"And this has been in the news?"
"Of course not."
"Well," she replied dryly, "your earlier statement-or was it a question-concerning my interest in the Middle East led me to believe I might have missed something in the morning paper."
There it was again, that troubling uncertainty. He shrugged it off. "Not exactly. However, I suspect you've heard the names of certain heads of state in that part of the world. That being the case, you'd have some feel for the flavor of the situation. Nevertheless, the head of state in the one nation concerned is gravely ill. Were he to die, the chances would be greatly enhanced for Kharga to carry out their revolution and takeover successfully. Were he to die, the chances of his government falling, or at least coming under the influence of the political opposition there, would be greater." He studied her. "Do you begin to understand me?"
She nodded without emotion. "I believe I do."
He forged onward. "What we want you to do is accept a commission from the Department of State to go to the bedside of that head of state, determine through your examinations what his medical needs are, and if you feel surgery is needed, to do the job."
"Just like that?"
"Just like that. Of course, you'll be well paid, and none of the arrangements would be your responsibility."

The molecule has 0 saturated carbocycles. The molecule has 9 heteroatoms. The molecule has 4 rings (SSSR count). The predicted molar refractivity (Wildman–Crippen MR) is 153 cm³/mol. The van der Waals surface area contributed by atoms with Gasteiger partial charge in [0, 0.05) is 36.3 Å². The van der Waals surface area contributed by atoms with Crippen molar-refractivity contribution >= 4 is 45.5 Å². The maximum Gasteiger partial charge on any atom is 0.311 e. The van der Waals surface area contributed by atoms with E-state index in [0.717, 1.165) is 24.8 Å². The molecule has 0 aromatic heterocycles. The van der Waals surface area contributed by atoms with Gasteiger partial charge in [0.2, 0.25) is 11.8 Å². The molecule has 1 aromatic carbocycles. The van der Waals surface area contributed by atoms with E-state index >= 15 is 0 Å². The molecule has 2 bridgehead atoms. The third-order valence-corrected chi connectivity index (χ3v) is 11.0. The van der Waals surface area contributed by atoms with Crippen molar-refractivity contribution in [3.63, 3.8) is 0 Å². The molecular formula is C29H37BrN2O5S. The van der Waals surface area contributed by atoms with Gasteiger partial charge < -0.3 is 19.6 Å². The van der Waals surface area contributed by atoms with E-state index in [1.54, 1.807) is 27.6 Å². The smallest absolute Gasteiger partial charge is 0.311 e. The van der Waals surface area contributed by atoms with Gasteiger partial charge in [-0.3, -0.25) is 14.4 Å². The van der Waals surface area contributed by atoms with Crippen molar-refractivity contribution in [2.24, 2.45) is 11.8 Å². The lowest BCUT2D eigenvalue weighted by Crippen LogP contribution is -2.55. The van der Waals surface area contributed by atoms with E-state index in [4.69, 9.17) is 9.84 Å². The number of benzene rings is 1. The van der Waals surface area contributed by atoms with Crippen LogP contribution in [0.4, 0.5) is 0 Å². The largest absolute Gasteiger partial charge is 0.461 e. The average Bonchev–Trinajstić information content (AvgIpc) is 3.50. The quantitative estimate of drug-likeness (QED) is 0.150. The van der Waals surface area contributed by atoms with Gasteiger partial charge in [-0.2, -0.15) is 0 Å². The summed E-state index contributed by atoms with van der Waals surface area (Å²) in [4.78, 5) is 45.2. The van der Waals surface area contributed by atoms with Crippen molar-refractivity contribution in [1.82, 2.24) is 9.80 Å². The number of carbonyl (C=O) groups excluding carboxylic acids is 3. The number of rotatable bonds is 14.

"And why me? I mean, regardless of the severity of the medical situation, there must be dozens of more capable surgeons in the United States who could carry more knowledge and experience to that bedside." She shook her head. "I fail to see why you've selected me."
"You have an excellent reputation within the medical profession, Doctor. Your colleagues have the utmost confidence in you."
"My colleagues have a great deal of confidence in many surgeons, Mr. Maltby."
"But in your case, you still enjoy relative obscurity with the public. What we need is a person like you."
"What on earth has obscurity with the public to do with this? Is the public to decide what's to be done?"
His mind raced with frustration. She had a way of so simplifying the situation that he was sure he looked to her like a schoolboy trying to explain away a playground scuffle. He braced himself, determined to parry her with his accustomed professionalism. "Members of Kharga are aware of the man's illness. They're also aware that we'll do all we can to provide the necessary medical assistance."
"If it's something that important you need one of the surgeons with an established reputation. You said yourself if this Kharga succeeds they'll throw the whole civilized world into dilemma. Don't you think such a predicament deserves your best shot? I do."
Maltby nodded vigorously. "And so do we. But don't you see, Doctor? We're supposed to be discussing ability, yet you've shifted to a discussion of a surgeon's reputation."
"Famous surgeons have their reputations because of their ability."
"I'm sorry. We can't agree. They have their reputations because they've had an opportunity to prove their ability over a longer period of time. Nothing more." He shrugged. "Why, in a matter of time you'll have proven yours as well. It's merely a function of age."
She was silent for a few moments, reflecting. At last she looked up. "I'm sorry, Mr. Maltby. Your statements are very kind, very flattering. But with the stakes this high you have no alternatives. I can see no logical reason for your selecting me instead of one of the more established surgeons. There are several. Would you like me to recommend one to you?"